Schwarzweiss ist für mich...(2012)
“Natürlich sehen wir in Farbe - aber Sehen ist nur ein Bestandteil unserer Wahrnehmung von Umwelt und Augenblicken. In den Bergen sehe ich die gewaltigen Gipfel, fühle und höre den Sturm, friere ich und empfinde ich Emotionen, die durch Erfolg, Scheitern und persönliche Erlebnisse geprägt werden. Das alles vermag Schwarzweiß oft intensiver zu vermitteln – für mich ist dies gegenüber der Farbfotografie daher nicht Reduktion, sondern eine Verstärkung von Impressionen.”
Black + White is for Me....
Of course we see in colour - but vision is just one part of how we sense the environment and moments. In the mountains I see tremendous peaks, I feel and hear the storms, freeze, and feel emotions from success, failure and intense personal experiences. All that black + white can convey more intensively - for me this is not a reduction over colour photography, but an amplification of impressions.
Schwarzweiss Issue 90. "Schwarzweiss ist für mich.."
Bezengi Wall - One Day....(2015)
In June 2010, Boris Avdeev and I stood on top of Shkhara, a 5193 m high, very difficult summit in the Caucasus. Shkhara is the highest point of the Bezengi Wall, a 12 km long mountain massif largely above 4500 m along the Georgian-Russian border. Shkhara also marks the eastern end of the wall, and is either the last or first summit of the Bezengi traverse – a traverse of the entire massif, over multiple 4500-5000 m summits, and one of the greatest alpine challenges in the Caucasus and Europe.
A few weeks later Boris writes me - “one day we have to do the traverse”. This day will never come. Boris perishes in an avalanche in April of 2012. We were to climb Janga-Tau (5058 m) together a few weeks later, a remote and seldom climbed peak in the central part of the Bezengi Wall. After 2 months in a mental hole, full of doubt about the sense of going to the mountains, and filled with lack of motivation and self-discipline, I travel to Georgia again. On 22 June 2012 I summit Janga-Tau with Robert Koschitzki. As I sit on the summit and watch Robert coming up, I look to great Shkhara rising behind him, where Boris and I stood two years earlier, and then look behind me, to the remaining summits of the Bezengi wall to the West. I wonder if I will ever make the traverse. Maybe, one day...(Published on the Leica Fotografie International Blog, One Photo, One Story)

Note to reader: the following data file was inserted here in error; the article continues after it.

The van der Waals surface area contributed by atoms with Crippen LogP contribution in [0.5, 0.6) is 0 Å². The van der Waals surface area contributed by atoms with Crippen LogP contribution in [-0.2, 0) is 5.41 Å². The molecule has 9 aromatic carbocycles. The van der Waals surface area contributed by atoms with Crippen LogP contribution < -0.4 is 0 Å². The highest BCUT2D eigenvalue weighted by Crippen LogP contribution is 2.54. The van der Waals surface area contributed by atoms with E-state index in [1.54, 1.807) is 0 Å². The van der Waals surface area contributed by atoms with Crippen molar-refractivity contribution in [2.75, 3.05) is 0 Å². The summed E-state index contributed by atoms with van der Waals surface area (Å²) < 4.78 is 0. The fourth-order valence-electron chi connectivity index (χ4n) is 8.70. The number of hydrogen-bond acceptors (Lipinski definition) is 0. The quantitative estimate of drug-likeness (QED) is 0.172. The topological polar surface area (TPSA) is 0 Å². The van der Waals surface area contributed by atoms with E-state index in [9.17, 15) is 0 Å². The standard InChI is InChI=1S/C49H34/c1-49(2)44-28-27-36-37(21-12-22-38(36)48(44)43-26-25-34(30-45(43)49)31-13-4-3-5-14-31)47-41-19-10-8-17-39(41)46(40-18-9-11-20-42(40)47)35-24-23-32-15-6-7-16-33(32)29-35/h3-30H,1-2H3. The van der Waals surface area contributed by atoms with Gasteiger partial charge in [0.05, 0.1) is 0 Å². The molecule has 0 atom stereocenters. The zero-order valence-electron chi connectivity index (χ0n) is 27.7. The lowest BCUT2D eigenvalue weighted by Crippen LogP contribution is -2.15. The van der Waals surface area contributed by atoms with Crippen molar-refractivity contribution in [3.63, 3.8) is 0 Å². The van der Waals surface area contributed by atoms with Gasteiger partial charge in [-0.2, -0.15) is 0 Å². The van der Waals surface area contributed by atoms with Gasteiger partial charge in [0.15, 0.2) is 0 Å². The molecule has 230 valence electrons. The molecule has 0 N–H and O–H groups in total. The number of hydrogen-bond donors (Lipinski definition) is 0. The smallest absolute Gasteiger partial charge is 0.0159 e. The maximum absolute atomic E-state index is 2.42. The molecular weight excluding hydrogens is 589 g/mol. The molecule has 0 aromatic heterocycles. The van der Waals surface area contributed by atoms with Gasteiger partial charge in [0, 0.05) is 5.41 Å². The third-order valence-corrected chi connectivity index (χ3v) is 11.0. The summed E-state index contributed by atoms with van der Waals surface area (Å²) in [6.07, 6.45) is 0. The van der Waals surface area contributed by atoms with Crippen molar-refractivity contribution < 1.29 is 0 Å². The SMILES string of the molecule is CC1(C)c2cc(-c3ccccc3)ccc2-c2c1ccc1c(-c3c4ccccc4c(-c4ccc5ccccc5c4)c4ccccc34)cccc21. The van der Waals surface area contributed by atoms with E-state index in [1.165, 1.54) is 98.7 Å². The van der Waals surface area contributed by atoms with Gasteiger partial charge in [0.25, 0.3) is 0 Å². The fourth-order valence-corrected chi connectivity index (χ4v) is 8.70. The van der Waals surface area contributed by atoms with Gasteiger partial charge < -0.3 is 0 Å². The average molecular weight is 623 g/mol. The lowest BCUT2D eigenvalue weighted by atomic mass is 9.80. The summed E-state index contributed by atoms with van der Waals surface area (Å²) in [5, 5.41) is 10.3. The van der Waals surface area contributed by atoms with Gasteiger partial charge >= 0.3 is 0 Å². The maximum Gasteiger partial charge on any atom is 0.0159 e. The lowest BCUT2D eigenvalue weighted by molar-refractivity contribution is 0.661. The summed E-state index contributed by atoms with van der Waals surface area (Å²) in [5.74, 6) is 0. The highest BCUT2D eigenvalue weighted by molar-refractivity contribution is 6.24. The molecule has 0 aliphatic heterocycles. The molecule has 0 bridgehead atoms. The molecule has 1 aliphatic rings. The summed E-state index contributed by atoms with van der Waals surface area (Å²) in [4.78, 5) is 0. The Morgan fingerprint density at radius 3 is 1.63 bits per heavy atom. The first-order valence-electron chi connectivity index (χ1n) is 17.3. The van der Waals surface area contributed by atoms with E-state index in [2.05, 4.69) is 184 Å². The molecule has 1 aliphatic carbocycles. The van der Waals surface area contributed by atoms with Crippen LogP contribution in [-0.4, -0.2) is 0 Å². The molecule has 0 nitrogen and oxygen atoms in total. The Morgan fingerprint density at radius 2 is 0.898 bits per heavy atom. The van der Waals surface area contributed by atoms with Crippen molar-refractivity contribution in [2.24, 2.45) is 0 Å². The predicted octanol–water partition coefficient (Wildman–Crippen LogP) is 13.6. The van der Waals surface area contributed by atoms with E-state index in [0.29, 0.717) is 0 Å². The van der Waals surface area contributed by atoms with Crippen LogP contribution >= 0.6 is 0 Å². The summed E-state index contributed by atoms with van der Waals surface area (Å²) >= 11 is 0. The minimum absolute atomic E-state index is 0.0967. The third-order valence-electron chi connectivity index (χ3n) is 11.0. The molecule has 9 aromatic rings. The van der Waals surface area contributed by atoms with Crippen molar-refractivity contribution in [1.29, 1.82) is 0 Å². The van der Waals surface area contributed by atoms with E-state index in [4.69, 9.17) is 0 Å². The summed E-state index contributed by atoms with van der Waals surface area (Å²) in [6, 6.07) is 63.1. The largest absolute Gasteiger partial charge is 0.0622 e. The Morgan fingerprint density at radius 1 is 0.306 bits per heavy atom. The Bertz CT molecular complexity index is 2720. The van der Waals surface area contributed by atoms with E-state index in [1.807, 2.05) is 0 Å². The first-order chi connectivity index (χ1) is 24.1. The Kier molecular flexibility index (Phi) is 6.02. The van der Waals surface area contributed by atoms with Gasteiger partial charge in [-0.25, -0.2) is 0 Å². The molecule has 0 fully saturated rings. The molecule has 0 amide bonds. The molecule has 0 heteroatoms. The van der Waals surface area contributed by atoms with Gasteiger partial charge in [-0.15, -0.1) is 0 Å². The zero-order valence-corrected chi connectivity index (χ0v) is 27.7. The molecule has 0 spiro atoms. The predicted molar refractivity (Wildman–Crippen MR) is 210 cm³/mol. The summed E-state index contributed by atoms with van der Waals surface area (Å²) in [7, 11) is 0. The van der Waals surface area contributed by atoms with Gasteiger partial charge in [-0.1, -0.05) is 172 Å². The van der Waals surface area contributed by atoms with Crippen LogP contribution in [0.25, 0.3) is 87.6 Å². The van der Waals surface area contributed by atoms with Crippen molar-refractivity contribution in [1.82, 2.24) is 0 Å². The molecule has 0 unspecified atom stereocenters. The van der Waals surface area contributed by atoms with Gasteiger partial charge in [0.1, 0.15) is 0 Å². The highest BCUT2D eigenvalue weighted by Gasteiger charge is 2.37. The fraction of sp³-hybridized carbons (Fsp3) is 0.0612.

Chatyn-Tau (4412) - the 1st Ski Descent of the SE Couloir.(2013)
Chatyn-Tau is a 4412 m high mountain in Svaneti, Georgian Caucasus. Three summits give it a distinctive, impressive shape. Still, the peak stands in the shadow of its famous neighbor, Ushba (4710 m). Still, Chatyn-Tau hold some of the best steep-skiing lines in the Caucasus. One of the is the large Southeast-Couloir of the West Summit (4310 m), clearly visible from Mestia.
In 2010 I visited Svaneti for the first time. My attention lay on the 5000 m summits such as Shhkara. Still, the SE couloir on Chatyn-Tau, well visible from Mestia, inevitably drew my attention.
In May 2013 Canadian steep skier Trevor Hunt and I arrived in Svaneti. We had just done the first ski descent of Mkinvartsveri`s NE face and looked for new challenges in wild Svaneti. It did not take long until we hiked up the Chaaladi glacier to the base of Chatyn-Tau. The couloir looked now scary from the bottom. 1800 m vertical, wild bergschrunds and crevassed at the bottom, seriously steep and exposed at the top...[more]
Pik Pobeda East (6762m), Tian Shan (2018)
Pik Pobeda East (6762m), Tian Shan
Pik Pobeda East (6762m), Tian Shan
For a long time I had dreamed about skiing a perfect line on a high peak in some remote corner of our planet. In August 2010 I stood alone on the summit of Pik Pobeda East (6762m), deep in the Tian Shan mountains, on the Kyrgyz-Chinese border. My partner Anders Ödman was far below, waiting in our tent on the Chon Teren Pass (5500m). I clicked in my skis, alone in a sea of mountains, so overwhelming in size. The following ski descent down the NE ridge (to 50+ degrees) would become what was the realisation of a long dream. An almost perfect line on a truly big mountain, unnoticed by anyone except Anders and I. The question remains what price we are willing to pay for our dreams and goals. In this case the reward was all that mattered.
Pik Pobeda East (6762m) - the 1st Ski Descent(2013)
In summer 2010 Anders Ödman and I travelled to the Tien Shan of Kyrgyzstan. Just back from a difficult ski descent of Skhara (5193 m) in the Georgian Caucasus, I was motivated for more. Our main objective was to ski the north face of Pik Pobedy (7439 m), but it was too avalanche-prone for a serious attempt.
We picked the lower, but very remote East summit (6762 m - some sources quote 6782 and 7020 m) as alternative, which would take us into a world of ice and snow in the last corner of the Kyrgyz Tien Shan. An ascent of beautiful Khan Tengri (7010 m) via the normal route gave us the required acclimatization, a good view of our objective in addition to the spectacular views over the ice world of the Tien Shan...
Steeper terrain leads us to the Chon Teren pass (5450 m). From here we would start the summit push up the 35-50+° steep ridge of Pik Pobedy East...[more]